The juggle of work, school and myriad extracurricular activities is all too familiar to parents like Kelly Aluise of Los Angeles.
Her 12-year-old daughter, Emma, had enrolled in August for after-school surfing and swimming. Ms. Aluise and her ex-husband, who work full time, didn’t know how they would get her to the activities. Complicating matters, Ms. Aluise’s schedule as a real estate agent with Keller Williams is unpredictable.
“I didn’t know how I was going to get Emma where she needed to be and do my job,” she said. “So I asked the school’s principal what I should do and he handed me a brochure for HopSkipDrive.” Ms. Aluise looked at the brochure and hugged him. She now schedules three rides a week for her daughter, which costs about $45 to $50 a week. While ride-hailing services have been popular in the start-up economy, new entrepreneurs are going after a specific niche: providing rides for children. These start-ups are nibbling at the industry’s fringes, where Uber and Lyft — at least officially — don’t go. (Per policy at Uber and Lyft, drivers are not supposed to give rides to unaccompanied minors.) Read more:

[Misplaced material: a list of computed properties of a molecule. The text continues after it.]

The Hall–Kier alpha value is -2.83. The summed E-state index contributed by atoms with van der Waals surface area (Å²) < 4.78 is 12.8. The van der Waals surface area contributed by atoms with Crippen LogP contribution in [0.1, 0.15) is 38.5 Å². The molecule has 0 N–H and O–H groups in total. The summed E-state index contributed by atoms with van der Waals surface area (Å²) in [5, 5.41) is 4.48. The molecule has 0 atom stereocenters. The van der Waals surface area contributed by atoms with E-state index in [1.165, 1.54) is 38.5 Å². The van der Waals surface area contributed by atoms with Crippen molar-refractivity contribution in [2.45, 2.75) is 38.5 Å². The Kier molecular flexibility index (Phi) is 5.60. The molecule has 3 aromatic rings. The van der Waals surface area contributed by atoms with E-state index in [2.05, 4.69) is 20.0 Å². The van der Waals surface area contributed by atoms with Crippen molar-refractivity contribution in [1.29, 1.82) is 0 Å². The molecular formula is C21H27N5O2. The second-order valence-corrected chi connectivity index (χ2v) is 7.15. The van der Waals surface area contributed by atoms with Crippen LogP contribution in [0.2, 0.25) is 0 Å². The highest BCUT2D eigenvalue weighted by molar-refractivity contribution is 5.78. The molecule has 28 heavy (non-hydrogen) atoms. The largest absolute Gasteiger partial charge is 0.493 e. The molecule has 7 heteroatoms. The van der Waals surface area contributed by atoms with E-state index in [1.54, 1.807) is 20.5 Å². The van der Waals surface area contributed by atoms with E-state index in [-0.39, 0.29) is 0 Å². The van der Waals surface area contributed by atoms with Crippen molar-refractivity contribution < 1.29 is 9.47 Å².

• Boost: Mercedes-Benz pilot as ‘Uber for children.’